Exacerbated by pandemic, child care crisis hampers economy

SEATTLE (AP) — The pandemic has made clear what many experts had long warned: The absence of reliable and affordable child care limits the jobs people can accept, makes it harder to climb the corporate ladder and ultimately restricts the ability of the broader economy to grow. Now, each caretaker resignation, coronavirus exposure and day care center closure reveals an industry on the brink, with wide-reaching implications for an entire economy’s workforce. It remains to be seen what survives in the brutal negotiations in Congress for President Joe Biden’s broad family services agenda, but the pandemic is proving to be a make-or-break catalyst for the future of the child care industry.

Stocks end lower on Wall Street, easing back from records

NEW YORK (AP) — Stocks faded in the last hour of trading and ended mostly lower Wednesday, a day after the S&P 500 and the Dow Jones Industrial Average set their latest record highs. Several big technology companies posted solid gains, led by Microsoft, which reported a 24% surge in profits last quarter as its cloud computing business bounded ahead. The S&P 500 gave up 0.5% after shedding an early gain and the Dow Jones Industrial Average lost 0.7%. The Nasdaq ended little changed. Encouraging earnings helped lift several companies, including McDonald’s. The yield on the 10-year Treasury fell to 1.53%. Oil prices fell.

McDonald’s sales surged 14% as virus restrictions eased

CHICAGO (AP) — McDonald’s has reported stronger-than-expected sales in the third quarter, boosted by larger orders and higher prices on the menu. Revenue jumped 14% to $6.2 billion in the July-September period. That beat Wall Street’s forecast of $6 billion. Same-store sales, or sales at stores open at least a year, rose 12.7% as coronavirus restrictions eased in most markets. Wall Street had expected a 10% increase. McDonald’s net income rose 22% to $2.1 billion for the quarter. Per-share earnings of $2.86 also beat analysts’ forecast of $2.46.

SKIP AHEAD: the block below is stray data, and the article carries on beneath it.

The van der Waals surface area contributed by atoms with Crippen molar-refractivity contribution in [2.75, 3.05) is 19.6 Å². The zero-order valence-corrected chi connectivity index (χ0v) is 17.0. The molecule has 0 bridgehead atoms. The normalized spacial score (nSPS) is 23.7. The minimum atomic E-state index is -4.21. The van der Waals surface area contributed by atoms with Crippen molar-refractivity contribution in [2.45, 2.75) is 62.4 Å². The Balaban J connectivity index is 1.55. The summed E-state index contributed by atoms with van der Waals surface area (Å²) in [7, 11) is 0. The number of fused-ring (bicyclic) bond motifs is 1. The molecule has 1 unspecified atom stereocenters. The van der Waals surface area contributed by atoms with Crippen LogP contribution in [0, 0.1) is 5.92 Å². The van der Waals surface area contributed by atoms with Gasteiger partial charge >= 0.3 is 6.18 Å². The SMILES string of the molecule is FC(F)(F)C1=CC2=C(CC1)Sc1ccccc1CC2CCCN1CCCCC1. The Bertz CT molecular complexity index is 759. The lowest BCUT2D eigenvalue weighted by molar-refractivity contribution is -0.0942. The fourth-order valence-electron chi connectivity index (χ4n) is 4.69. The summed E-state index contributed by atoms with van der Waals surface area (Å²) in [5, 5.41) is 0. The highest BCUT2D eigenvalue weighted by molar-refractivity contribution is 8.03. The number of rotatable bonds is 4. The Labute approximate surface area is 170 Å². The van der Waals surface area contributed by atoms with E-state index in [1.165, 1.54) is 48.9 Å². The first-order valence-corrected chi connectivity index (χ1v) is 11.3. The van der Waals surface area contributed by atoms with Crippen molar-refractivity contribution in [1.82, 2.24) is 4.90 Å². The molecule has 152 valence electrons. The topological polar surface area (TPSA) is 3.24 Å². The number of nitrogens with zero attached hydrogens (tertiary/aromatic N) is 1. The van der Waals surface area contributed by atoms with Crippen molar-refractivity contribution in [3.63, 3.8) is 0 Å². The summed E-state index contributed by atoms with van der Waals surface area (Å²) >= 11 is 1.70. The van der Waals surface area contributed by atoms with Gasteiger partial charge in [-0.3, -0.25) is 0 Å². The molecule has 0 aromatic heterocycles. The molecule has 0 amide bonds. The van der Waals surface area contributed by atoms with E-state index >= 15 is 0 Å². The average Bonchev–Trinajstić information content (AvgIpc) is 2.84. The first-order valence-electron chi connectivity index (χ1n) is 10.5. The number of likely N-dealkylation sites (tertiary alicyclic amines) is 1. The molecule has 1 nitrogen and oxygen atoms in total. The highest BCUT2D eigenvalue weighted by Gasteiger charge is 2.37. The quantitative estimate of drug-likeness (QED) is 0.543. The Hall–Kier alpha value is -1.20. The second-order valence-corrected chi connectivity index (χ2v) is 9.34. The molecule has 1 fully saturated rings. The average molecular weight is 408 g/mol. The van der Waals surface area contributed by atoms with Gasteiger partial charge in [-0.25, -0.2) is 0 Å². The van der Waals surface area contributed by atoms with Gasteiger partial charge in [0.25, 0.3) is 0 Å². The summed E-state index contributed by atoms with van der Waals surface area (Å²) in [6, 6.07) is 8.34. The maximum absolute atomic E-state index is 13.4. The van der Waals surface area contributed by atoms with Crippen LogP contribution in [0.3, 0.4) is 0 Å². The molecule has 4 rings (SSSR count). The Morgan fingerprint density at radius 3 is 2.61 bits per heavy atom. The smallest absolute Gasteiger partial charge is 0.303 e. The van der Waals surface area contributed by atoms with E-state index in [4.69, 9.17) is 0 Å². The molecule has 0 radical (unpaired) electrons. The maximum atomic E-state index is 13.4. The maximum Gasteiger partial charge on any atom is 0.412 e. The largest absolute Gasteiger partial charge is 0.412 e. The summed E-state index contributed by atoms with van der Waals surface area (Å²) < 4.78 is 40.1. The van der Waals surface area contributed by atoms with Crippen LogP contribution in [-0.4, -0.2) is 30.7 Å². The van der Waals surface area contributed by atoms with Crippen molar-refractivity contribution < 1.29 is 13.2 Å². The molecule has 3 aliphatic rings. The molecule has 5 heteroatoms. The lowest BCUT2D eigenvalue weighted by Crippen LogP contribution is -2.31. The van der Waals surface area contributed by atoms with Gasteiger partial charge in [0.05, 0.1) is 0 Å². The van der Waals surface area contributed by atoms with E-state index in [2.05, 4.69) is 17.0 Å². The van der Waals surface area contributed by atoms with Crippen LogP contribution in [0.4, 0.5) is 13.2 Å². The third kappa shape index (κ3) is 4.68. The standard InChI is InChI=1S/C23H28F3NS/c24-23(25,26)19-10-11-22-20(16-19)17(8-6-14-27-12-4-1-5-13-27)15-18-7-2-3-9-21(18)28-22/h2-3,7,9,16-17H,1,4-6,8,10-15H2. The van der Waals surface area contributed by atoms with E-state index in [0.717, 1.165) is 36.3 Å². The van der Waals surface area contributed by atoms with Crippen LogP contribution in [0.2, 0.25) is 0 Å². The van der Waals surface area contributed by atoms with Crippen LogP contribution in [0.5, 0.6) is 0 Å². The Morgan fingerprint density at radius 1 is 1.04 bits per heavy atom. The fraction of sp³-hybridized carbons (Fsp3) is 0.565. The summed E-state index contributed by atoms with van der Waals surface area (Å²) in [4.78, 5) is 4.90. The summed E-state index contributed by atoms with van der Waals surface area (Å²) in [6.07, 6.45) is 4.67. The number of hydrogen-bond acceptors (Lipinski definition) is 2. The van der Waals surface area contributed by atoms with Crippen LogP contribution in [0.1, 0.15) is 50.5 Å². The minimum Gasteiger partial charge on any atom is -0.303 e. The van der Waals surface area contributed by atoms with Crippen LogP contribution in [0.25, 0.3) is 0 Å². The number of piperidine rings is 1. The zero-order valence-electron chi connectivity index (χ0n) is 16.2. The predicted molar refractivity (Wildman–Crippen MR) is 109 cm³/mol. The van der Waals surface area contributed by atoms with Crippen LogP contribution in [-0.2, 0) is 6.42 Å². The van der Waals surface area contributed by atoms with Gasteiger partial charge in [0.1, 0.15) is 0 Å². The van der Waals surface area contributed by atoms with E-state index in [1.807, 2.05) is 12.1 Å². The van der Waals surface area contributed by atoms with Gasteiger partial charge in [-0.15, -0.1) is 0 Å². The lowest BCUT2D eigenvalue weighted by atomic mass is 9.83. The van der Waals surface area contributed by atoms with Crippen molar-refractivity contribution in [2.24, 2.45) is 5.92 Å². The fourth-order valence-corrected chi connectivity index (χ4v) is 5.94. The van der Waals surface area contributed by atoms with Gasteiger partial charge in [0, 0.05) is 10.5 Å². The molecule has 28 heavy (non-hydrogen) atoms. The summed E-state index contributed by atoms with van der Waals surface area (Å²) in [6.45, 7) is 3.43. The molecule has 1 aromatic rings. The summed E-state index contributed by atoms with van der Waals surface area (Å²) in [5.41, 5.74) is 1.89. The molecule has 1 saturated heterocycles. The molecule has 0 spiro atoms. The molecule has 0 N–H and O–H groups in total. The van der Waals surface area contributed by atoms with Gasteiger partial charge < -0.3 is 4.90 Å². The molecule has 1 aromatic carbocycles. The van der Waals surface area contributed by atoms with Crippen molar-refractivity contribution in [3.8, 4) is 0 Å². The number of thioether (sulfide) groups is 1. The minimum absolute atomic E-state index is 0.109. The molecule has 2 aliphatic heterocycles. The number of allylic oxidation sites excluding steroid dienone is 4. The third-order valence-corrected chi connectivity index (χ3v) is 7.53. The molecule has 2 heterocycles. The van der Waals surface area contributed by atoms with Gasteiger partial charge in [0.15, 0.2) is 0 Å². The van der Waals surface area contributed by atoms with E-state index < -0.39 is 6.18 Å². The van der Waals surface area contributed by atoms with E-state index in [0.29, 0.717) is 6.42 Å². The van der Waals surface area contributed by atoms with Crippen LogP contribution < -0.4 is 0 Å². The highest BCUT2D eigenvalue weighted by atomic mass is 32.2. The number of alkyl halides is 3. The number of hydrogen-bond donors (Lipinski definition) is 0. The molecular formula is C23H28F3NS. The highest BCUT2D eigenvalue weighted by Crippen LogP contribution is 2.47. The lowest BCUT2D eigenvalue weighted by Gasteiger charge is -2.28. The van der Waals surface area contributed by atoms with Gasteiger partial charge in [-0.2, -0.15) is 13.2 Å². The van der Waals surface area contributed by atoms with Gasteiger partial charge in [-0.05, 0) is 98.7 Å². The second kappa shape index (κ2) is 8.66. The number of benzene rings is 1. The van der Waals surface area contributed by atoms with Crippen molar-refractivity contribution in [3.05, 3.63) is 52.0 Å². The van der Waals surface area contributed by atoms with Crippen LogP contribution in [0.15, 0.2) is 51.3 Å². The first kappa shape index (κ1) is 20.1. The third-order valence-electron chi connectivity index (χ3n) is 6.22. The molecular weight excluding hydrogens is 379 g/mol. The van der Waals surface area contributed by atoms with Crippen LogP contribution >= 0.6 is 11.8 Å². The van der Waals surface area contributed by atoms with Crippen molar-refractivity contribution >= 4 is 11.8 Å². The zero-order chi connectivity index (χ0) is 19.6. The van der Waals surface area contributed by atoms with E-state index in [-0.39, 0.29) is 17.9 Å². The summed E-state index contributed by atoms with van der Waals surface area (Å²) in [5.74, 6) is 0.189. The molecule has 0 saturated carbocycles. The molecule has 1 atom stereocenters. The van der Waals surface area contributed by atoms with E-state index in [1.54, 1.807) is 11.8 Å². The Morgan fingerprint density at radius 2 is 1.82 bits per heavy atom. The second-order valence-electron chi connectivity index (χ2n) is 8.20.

Retail trade group: holiday sales could set new record

NEW YORK (AP) — The National Retail Federation, the nation’s largest retail trade group, expects that holiday sales gain could shatter last year’s record-breaking season even as a snarled global supply chain slows the flow of goods and results in higher prices for a broad range of items. The trade group said Wednesday that it predicts sales for the November and December period will grow between 8.5% and 10.5% to $843.4 billion and $859 billion. Holiday sales increased 8.2% in 2020 compared with the previous year when shoppers, locked down during the early part of the pandemic, splurged on pajamas and home goods, mostly online


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